One drawback to accepting credit and debit card payments in your business is the fee charged for every transaction. In exchange for the processing services, your merchant services provider or payment facilitator charges a fee every time someone pays that way. For some businesses, this creates a frustrating cut into profits. If you want to push people toward making more cash payments, you can incentivize that with either a credit card surcharge or a cash discount. Before you do, though, you need to understand the legal and business implications of either.
Credit Card Surcharging
A credit card surcharge is a fee you add to the price of an item at the point of sale. This is designed specifically to help cover the processing fees you are charged. Your processing company will have some limitations on when you can do this; most have some requirement that you cannot discourage customers from paying with cards. You need to consult your contract to determine whether and how you can add surcharges.
In addition, some states have laws that limit your ability to add a surcharge to card payments. At the very least, you need to disclose it to your customers at the point of sale and on their receipt. Depending on where you do business, the practice may be illegal. Work with a lawyer or a business organization that can help you work through the laws that govern your company before you consider implementing it.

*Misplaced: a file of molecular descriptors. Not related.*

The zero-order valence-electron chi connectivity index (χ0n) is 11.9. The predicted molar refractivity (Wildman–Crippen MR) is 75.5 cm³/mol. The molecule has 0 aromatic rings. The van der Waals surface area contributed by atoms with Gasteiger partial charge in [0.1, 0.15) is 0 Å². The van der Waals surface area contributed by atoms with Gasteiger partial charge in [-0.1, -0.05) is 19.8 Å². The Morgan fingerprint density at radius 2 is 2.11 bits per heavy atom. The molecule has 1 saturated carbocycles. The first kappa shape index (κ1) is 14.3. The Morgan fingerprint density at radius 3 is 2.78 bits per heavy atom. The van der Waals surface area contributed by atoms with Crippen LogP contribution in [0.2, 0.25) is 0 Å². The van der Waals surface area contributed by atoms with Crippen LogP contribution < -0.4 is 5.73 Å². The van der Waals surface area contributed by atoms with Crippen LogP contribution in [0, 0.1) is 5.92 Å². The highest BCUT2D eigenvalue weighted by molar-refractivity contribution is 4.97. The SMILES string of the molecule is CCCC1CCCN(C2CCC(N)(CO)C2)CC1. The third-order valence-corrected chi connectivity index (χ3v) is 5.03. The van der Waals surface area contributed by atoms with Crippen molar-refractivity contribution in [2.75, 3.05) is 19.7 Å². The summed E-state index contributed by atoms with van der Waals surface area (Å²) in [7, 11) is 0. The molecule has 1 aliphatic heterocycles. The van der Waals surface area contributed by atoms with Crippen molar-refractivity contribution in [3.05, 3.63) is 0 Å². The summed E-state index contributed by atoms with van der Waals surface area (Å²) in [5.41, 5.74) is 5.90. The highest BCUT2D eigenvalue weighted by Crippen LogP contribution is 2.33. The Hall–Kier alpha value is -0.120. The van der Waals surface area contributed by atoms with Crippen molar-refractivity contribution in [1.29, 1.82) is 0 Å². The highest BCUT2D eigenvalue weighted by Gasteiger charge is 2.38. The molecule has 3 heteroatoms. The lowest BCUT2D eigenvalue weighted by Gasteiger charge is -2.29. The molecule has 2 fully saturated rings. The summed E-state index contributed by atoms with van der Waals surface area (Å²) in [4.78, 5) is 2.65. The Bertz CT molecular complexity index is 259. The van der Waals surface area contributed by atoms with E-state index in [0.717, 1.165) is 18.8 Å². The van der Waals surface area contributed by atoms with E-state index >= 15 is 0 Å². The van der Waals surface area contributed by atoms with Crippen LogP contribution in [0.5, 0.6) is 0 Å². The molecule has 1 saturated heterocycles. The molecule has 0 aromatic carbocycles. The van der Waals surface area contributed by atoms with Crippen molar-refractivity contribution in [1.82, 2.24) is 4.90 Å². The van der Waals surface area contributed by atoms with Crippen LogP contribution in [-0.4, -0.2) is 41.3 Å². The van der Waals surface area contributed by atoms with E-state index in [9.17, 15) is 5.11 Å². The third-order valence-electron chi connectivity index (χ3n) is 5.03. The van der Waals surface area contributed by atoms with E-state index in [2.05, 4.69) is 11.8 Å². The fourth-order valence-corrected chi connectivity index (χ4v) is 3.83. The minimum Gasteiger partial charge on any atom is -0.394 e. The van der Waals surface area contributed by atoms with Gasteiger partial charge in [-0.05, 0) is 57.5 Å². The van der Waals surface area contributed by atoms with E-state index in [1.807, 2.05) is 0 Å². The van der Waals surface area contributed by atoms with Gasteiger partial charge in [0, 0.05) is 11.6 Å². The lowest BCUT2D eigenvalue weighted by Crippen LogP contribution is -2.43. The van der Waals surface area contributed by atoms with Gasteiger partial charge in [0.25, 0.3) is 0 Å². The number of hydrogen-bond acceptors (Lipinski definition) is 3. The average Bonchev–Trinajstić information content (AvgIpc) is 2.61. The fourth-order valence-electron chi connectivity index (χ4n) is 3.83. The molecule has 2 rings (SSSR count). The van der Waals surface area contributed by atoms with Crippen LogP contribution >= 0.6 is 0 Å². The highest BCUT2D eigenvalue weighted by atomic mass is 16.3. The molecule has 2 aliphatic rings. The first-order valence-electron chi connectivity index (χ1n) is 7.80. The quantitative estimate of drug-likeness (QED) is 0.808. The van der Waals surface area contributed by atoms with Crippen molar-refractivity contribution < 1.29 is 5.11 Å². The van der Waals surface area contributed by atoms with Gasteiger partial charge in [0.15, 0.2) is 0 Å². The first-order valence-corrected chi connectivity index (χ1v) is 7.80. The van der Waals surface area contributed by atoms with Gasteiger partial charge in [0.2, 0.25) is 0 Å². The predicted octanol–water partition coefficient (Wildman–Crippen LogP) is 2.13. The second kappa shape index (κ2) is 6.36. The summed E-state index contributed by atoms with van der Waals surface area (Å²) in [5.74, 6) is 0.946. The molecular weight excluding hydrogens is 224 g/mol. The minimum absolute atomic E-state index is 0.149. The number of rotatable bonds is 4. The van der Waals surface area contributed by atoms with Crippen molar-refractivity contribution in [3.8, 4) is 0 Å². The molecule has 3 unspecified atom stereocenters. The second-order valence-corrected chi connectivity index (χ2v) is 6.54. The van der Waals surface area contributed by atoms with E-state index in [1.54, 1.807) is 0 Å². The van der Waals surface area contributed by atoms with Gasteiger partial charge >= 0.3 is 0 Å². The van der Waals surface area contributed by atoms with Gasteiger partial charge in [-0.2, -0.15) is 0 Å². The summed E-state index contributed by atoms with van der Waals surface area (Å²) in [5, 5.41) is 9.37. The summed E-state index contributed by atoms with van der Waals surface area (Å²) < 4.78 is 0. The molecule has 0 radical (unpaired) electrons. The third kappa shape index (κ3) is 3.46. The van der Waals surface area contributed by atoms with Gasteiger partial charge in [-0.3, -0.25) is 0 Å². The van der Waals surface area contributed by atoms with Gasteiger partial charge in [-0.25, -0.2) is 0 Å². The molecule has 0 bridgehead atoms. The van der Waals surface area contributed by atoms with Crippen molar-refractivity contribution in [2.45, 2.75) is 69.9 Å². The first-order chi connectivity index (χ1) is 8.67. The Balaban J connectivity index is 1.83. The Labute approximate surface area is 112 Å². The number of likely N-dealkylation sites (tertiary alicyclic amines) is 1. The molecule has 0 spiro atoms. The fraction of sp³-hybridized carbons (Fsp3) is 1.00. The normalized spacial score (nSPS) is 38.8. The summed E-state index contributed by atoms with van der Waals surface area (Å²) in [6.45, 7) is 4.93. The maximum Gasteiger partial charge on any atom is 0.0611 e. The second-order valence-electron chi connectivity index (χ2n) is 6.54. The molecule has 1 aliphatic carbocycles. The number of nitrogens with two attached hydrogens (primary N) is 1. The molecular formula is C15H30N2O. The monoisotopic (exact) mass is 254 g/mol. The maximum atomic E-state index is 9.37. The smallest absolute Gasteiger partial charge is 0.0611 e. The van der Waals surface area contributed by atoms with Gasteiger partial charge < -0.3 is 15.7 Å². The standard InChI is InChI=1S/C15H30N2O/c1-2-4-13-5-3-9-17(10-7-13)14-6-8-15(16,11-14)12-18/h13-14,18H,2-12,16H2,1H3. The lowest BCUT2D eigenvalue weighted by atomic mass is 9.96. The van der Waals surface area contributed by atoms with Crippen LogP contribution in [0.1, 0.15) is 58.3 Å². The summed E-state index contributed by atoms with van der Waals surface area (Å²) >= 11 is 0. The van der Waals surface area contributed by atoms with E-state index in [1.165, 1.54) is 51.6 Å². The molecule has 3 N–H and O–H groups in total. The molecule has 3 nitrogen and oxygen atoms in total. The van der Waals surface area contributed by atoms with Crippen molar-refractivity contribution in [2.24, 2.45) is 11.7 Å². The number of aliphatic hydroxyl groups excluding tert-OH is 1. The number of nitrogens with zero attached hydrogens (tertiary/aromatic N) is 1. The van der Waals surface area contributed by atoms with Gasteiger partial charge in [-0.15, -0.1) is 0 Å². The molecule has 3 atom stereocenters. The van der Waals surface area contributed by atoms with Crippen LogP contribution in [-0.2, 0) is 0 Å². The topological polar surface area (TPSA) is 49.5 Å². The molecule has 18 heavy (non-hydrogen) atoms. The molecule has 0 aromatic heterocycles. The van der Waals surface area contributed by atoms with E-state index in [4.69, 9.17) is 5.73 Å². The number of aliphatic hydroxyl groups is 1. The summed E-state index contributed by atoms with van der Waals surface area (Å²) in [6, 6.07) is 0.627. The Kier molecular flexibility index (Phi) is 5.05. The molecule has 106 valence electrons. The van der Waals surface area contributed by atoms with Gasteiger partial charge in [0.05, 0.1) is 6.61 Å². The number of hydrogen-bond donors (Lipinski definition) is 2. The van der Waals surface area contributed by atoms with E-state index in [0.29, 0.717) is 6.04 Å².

One alternative that accomplishes the same thing is cash discounting. If you don't want to add a surcharge, or can't legally do so, you can offer different pricing for payments in cash. Again, you will need to disclose this to your customers, usually by posting both a credit and a cash price on each item.
Offering a cash discount usually helps you get around the laws and rules that limit or prohibit card surcharges. It also gives your cash-paying customers a sense that they are getting a deal, something much more positive than what a surcharge gives them. You may create customer satisfaction while helping your own bottom line.
The Down Side of Either
The main drawback of pushing customers toward cash payments is that they are likely to buy less. Today more customers carry cards for major purchases, and they are less likely to add items to their orders when they are paying in cash. Beyond this, either practice can give customers who do not carry cash a sense that they are being penalized. You risk driving away business that would be worth more than the card fees you are losing.
The best practice is usually to include the cost of fees as a part of your pricing model. While a surcharge or a cash discount can help you cover the transaction costs that your services provider includes, either one risks driving business away. Factor in fees when you set your prices for your best profitability.